Toeing the Line: Characters key to a show's success

In a world where everything seems to be a reality show, nearly everyone appears to believe that his or her life qualifies for national exposure. The guy with a wacky family. The odd couple running a dry cleaners. The crazy old lady who never throws anything away.

[For the record: An earlier version of this piece stated "White Color Brawlers" was created by Authentic Entertainment and developed by Olkkonen. Neither is correct.]

But it turns out there's a little more to it than that. Being a strange character with a unique story to tell isn't quite enough. And it's separating the golden ideas from the ordinary ones that defines Dana Olkkonen's job as vice president of development at Burbank's Authentic Entertainment.

Olkkonen is one of the execs credited with launching a phenomenon called "Here Comes Honey Boo Boo" for TLC back in August 2012. It had started with the appearance of pint-sized beauty queen Alana (a.k.a. Honey Boo Boo) on the Authentic-produced series "Toddlers & Tiaras"."

"One thing that made her different from the other families on the show is this massive Internet and viral presence she'd already generated," Olkkonen says. "My job was to reach out to the other members of Alana's family and see what those other characters were truly like, what the dynamics were — and if they could (hold their own in) an ongoing series."

The breakout success of "Honey Boo Boo" would prove a feather in Olkkonen's cap and a rare case of a spinoff becoming more success than the series that spawned it.

Authentic’s latest new effort is "White Collar Brawlers," which premiered this past week on Esquire TV. It features white-collar employees who carry a personal or professional dispute, then train for six weeks and get into the ring to settle it like men.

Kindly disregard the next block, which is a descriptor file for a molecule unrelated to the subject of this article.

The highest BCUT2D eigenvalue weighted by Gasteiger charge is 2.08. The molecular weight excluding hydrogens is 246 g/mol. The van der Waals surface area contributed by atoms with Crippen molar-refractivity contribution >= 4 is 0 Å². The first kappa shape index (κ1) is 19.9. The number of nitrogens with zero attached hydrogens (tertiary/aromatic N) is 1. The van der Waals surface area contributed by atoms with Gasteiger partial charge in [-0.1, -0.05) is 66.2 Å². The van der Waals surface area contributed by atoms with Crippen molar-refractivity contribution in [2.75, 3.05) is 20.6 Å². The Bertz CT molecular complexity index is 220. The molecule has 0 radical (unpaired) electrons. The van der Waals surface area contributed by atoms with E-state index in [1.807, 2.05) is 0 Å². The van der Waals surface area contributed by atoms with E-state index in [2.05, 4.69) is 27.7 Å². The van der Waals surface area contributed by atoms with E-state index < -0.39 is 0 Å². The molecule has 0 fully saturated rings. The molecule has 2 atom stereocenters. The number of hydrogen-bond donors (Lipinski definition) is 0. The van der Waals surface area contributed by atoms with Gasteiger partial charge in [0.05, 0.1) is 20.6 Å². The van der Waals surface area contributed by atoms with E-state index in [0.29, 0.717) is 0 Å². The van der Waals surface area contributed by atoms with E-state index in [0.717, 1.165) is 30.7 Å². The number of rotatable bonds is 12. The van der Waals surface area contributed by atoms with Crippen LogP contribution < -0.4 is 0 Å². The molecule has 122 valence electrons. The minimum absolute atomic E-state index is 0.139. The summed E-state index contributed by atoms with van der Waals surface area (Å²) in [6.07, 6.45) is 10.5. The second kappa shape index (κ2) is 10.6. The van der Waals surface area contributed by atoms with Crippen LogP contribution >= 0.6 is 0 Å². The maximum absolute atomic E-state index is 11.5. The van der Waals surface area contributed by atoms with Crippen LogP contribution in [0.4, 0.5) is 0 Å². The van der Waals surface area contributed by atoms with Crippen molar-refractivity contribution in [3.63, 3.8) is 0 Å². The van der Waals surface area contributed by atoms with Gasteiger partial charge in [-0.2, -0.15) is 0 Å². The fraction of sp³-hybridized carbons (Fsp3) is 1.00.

Unlike most shows that wind up getting produced by the company,  “WCB” wasn’t a homegrown Authentic Entertainment idea. And under the theory that you never know where the next blockbuster hit is coming from, Authentic maintains a website for taking public pitches at www.authentictv.com/PitchUs.aspx

Olkkonen estimates that only about "one out of 100" pitches leads to further investigation.

"It may be the best idea under the sun," she explains, "but at the end of the day, there has to be a market for it or it won't pay off."

A portion of Olkkonen's duties is devoted to traveling around to investigate ideas that bear further scrutiny. She makes sure there is enough potential in terms of story and character, however, before ever booking a flight and a hotel.

"We get pitched crazy ideas all the time that we know would never work and nine months later, it shows up on a network," she says. "The thing is, the reality business isn't a science. It changes constantly. We're always keeping our ear to the ground looking for that lightning in a bottle."

But there are certain ideas that remain nonstarters for Olkkonen and her Authentic associates. One is "anything that has to do with depicting death in a humorous way," she stresses. "We've been pitched 'The Real Six Feet Under' a bunch of times. And I mean, it worked well as a scripted series, but it's different trying to be funny about death when you're dealing with real people and real lives."

Another area that didn't resonate as a pitch was a "Last Virgin Standing" competition series to see who could lose their virginity first. Virginity, Olkkonen believes, is simply too touchy a subject. Or perhaps too non-touchy.

"Some topics are just too tough to present in a way that doesn't come across as exploitive or disrespectful," she says.

Then there are the access pitches — where people discuss peeking behind the scenes at the CIA or the FBI. The problem, she notes, is that those government organizations would never let cameras in.

"And it's too bad," Olkkonen reasons, "because it would make for fascinating TV."

However, Olkkonen's mantra is generally that any subject can be made to work if done in an intriguing way with the proper personalities. That's certainly the secret of "Honey Boo Boo's" success.

"It's all about the people involved," she says. "I can't tell you how often we're pitched concepts with talent that is just incredibly dull. It can be the greatest TV show idea ever. But if the people don't have much going on, it's never going to fly. That's really the bottom line."

--

RAY RICHMOND has covered Hollywood and the entertainment business since 1984. He can be reached via email at ray@rayrichco.com and Twitter at @MeGoodWriter

Copyright © 2019, Glendale News-Press
EDITION: California | U.S. & World
58°